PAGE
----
Communicating with our children begins from the minute they are born. In turn, infants do the same when they convey to us they are hungry, uncomfortable or want to be rocked.
As a Consultant Speech and Language Pathologist, I have to often remind parents that attention spent on a child’s physical growth should, in fact must, be equal to the attention spent towards developing communication skills in young children. Although developing a young child’s communication skills is often taken for granted, ideas on how to nurture children’s speech and language development in typically developing children are always welcome.
A salient point to remember when communicating with your child is to always connect first. Pause and establish a reference point: a shared gaze or a touch. Look at your child’s face as often as possible and establish - and maintain -eye contact. This models the behavior that it is appropriate to look at people during communication exchanges. By looking at you, your child will also learn about facial expressions and watching the way you move your mouth will later contribute to your child’s articulatory skills. Pay attention to whatever your child is attending to and establish a mutual interest. Follow your child’s lead. This can be done by looking at it, listening to it, manipulating it, talking about it, demonstrating how it works etc. You can use any situation that presents itself within your child’s everyday routine. For example: listening to music, looking at a mirror, watching T.V, playing with toys etc. Remember to pronounce your words clearly when communicating with your child. Speak slowly and remember to look directly at your child’s face during communication.
When you talk to and/or play with your child, do ensure that there are pauses for your child to fill. Such pauses are not only for your child to contribute words but even an action is welcome. Use related language, for example, ‘it’s your turn’, or ‘Mama/Papa’s turn’, may be incorporated into the sequence of the game. This introduces the child to the art of ‘turn taking’.
Give your children space during communication attempts even when you know what they want. Give them time to form their ideas and then to put these ideas into words to meet their needs. If you meet your child’s needs instantly there would be no need to communicate in the first place!
Create and incorporate choices in your child’s life and encourage expression of these choices by pointing, vocalizing or even using words. The confidence gained by young children when they begin expressing their own choices is building blocks for further exploration of expressive language development later on.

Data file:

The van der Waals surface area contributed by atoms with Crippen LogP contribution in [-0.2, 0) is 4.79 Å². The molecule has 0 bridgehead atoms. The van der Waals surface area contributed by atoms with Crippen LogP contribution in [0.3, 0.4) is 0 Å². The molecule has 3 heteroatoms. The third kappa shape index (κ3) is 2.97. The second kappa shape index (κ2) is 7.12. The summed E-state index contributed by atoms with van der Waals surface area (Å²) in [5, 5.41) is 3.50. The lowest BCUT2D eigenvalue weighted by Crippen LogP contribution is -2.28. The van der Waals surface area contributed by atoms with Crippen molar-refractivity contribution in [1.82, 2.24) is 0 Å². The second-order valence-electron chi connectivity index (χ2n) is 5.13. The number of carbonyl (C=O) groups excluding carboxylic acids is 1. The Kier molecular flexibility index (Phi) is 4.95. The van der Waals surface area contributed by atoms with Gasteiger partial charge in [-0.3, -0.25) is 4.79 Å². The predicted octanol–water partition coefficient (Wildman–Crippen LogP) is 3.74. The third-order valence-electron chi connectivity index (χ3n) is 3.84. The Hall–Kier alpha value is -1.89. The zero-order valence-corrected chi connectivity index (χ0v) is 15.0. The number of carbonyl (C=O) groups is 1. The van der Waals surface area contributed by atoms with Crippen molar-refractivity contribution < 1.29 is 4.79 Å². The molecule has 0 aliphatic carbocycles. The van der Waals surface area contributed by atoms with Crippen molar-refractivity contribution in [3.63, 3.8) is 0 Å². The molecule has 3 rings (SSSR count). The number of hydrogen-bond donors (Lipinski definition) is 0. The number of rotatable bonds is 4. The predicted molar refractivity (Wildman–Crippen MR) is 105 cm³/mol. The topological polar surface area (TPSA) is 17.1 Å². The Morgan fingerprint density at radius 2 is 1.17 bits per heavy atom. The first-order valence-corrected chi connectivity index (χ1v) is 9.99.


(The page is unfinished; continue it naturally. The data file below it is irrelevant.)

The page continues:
Incorporate instructions into your daily routines with your child. Start with simple requests that only involve one idea like “kiss”. Then, build on this and increase the level of difficulty - “touch your nose” and so on.
The importance of reading to your child cannot be emphasized enough. Read simple books with one or two pictures on each page to your child. Ask questions that can be answered either verbally or by pointing. It is important to make certain that you do not pressurize the child to respond as communication needs to be pleasurable. If your child does not respond after about 10-15 seconds, model the answer for him/her with a positive tone of voice and a supporting smile. For example, if the child does not point to the bird in the picture, you can say “I see the bird sitting on the tree”, while pointing to it at the same time.
Reinforce and demonstrate: If your child is trying to say a word but is not articulating it clearly, praise the attempt and acknowledge that you understand and then model the target word you think was meant to be said, “Oh, you want an Apple!”
Explore– there are umpteen opportunities to model vocabulary within daily routines and even more when you consider the social environment surrounding your child. A trip to the market, or the pet shop, can be very stimulating when used in the right way. Positive daily interactions are invaluable to the development of speech and language skills.
‘Expansion’ is the technique of expanding or reformulating the child's utterance into an adult-like form, either in terms of sentence structure (grammatically)or with request to the meaning. For example, if a child says “car”, the adult can say, “Yes, Daddy’s car” or “Yes, it’s a blue car”. This technique provides the child with greater accuracy grammatically and/or meaning-wise and allows the child to be more readily understood by the listener. By expanding the child's utterances to an adult-like form, the mother shows the child how to get his specific message across more effectively and the mother/adult can also determine what the child intended to say. Through this technique, mothers verbally interact with their children.
Encourage your child to associate the object that produces the sound with its’ corresponding sound. Try and emphasize the production of vowel sounds that can be easily ‘seen’ where possible i.e. /ah/, /ee/, /u/ etc. Matching animals to the sounds that they produce is a good example of this. Matching environmental sounds with the sounds they produce i.e. sound of running water. While it is important to remember that sounds develop over time and that some sounds do not develop until a child is 4 or 5 years of age, it is also important to keep a tab on sound development in comparison to the development of your child’s peers.
Try to keep an eye on others when they communicate with your child and note their level of understanding of what your child is saying. As parents you understand your child better than an outsider would.
Taking time to put these tips into action offers you a thoughtful approach as you interact with your amazing little communicator.
Jennifer Peters-Lee is a Consultant Speech-Language Pathologist who has made meaningful communication, her life’s work.
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